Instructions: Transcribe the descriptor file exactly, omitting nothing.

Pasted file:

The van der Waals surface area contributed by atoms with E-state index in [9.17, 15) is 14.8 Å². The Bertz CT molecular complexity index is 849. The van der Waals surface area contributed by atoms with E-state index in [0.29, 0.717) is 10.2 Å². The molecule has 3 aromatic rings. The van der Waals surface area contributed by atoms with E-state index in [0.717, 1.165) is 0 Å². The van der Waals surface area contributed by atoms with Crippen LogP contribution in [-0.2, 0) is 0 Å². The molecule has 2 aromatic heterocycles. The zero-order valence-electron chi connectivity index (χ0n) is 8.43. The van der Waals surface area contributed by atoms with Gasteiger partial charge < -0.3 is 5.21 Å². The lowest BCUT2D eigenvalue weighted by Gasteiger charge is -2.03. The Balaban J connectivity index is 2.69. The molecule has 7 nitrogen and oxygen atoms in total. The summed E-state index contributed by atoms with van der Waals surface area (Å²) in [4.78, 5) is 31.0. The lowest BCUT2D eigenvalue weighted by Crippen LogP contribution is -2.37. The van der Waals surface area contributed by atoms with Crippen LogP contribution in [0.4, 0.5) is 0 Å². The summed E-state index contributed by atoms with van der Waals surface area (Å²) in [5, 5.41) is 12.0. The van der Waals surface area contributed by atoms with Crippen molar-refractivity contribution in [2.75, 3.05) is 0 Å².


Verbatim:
The van der Waals surface area contributed by atoms with E-state index in [9.17, 15) is 14.8 Å². The Bertz CT molecular complexity index is 849. The van der Waals surface area contributed by atoms with E-state index in [0.29, 0.717) is 10.2 Å². The molecule has 3 aromatic rings. The van der Waals surface area contributed by atoms with E-state index in [0.717, 1.165) is 0 Å². The van der Waals surface area contributed by atoms with Crippen LogP contribution in [-0.2, 0) is 0 Å². The molecule has 2 aromatic heterocycles. The zero-order valence-electron chi connectivity index (χ0n) is 8.43. The van der Waals surface area contributed by atoms with Gasteiger partial charge < -0.3 is 5.21 Å². The lowest BCUT2D eigenvalue weighted by Gasteiger charge is -2.03. The Balaban J connectivity index is 2.69. The molecule has 7 nitrogen and oxygen atoms in total. The summed E-state index contributed by atoms with van der Waals surface area (Å²) in [4.78, 5) is 31.0. The lowest BCUT2D eigenvalue weighted by Crippen LogP contribution is -2.37. The van der Waals surface area contributed by atoms with Crippen LogP contribution in [0.4, 0.5) is 0 Å². The summed E-state index contributed by atoms with van der Waals surface area (Å²) in [5, 5.41) is 12.0. The van der Waals surface area contributed by atoms with Crippen molar-refractivity contribution in [2.75, 3.05) is 0 Å².